Chandra said this year, Sunway Hotel would break only 21 coconuts instead of the usual 100 coconuts as they wanted to concentrate on distributing free food.

The golden chariot swarmed by devotees during the processionThe golden chariot swarmed by devotees during the procession

Sunway Hotel Georgetown human resource assistant C. Vahini, 22, was also spotted giving out free face masks to her colleagues.

“As we are giving out food to the public, we have to put on gloves and masks for hygiene purposes and also to protect ourselves from the virus.

“My colleagues and I volunteered ourselves at a food booth here and started helping out at 8am, ” she said.

Chief Minister Chow Kon Yeow, in his Thaipusam message, said the festival served as a platform and attraction for both local and international tourists to experience the unique and traditional celebration.

Devotees carrying kavadi during the procession.Devotees carrying kavadi during the procession.

He said in Penang, Thaipusam is one of the most important celebrations and is often celebrated on a large scale by devotees, especially at the Hilltop Murugan Temple in Jalan Kebun Bunga.

“Thaipusam is a manifestation of the freedom of religion, multicultural and a symbol of unity, tolerance and understanding. It is also a symbol of openness which exists in our state that is made out of people from different races.

“I urge Penangites who are made up of different ethnicities to be united and be against racial politics by certain parties recently.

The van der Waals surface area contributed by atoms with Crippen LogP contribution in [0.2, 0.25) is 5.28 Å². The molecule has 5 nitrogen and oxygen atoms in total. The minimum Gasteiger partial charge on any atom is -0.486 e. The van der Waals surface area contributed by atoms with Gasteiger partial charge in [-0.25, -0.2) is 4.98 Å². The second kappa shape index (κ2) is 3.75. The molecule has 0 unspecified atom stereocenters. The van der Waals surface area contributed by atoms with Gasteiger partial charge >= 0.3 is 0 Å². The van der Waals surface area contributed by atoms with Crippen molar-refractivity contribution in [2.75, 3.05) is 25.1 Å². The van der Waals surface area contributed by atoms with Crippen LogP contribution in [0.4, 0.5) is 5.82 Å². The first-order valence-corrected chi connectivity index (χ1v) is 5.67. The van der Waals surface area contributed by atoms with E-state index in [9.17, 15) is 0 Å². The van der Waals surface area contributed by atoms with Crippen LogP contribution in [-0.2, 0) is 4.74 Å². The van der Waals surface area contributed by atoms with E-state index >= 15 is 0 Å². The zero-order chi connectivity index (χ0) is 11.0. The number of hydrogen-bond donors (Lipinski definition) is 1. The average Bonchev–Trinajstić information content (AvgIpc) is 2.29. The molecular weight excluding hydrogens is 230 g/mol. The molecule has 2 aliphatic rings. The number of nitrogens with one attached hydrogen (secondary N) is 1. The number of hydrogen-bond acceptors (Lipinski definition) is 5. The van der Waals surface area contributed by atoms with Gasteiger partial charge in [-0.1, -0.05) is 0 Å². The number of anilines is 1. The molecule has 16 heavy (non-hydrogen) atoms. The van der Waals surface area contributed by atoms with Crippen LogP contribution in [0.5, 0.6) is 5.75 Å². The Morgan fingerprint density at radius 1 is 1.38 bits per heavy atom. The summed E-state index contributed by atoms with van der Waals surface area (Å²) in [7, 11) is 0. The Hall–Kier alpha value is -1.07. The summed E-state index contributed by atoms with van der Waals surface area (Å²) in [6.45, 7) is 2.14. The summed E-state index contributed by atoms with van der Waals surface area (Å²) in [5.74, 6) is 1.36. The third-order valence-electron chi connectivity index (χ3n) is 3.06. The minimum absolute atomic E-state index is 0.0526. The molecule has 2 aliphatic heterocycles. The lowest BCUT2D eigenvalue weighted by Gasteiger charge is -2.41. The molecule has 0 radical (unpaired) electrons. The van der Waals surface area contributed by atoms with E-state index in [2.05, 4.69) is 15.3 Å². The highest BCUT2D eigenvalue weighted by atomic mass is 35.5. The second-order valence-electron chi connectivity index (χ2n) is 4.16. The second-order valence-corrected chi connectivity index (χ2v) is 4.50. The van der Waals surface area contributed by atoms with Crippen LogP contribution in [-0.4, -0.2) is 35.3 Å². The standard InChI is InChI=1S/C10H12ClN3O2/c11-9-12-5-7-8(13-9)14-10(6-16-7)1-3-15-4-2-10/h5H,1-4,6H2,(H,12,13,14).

“I hope that people can be more mature and not be easily influenced by the racial political game that will destroy the peace we enjoy and the understanding we already have.

“As a government, we have to be brave in facing views and reactions from the people besides taking actions to improve our weaknesses in the decisions made before.

“We have to work harder to garner people’s trust in policies made by the federal and state government, ” he said.

Chow also pointed out that the state has continuously allocated funds to strengthen the Indian community here.

“This year, we allocated RM1.5mil to the Penang Hindu Endowment Board (PHEB) to implement various special religious, educational, medical and development projects, ” he said.

He added that disadvantaged students were among those who benefited from PHEB funding.

“In 2019, we had allocated RM345,626.13 to 109 students to further their education in public and private institutions of higher learning.

“The state has also increased funding of RM1.75mil annually to RM2mil to Tamil schools, ” he said.

He added that allocations for kindergartens in Tamil schools were increased from RM100,000 to RM150,000.

“For the Tamil Schools Special Fund, allocations were increased from RM100,000 to RM150,000, and for Punjabi schools, allocations were increased from RM60,000 to RM90,000.

“We also allocated RM200,000 to the Arulmigu Balathandayuthapani Devasthanam Temple, otherwise known as the ‘Waterfall Hilltop Temple’, in conjunction with Thaipusam every year, ” he said.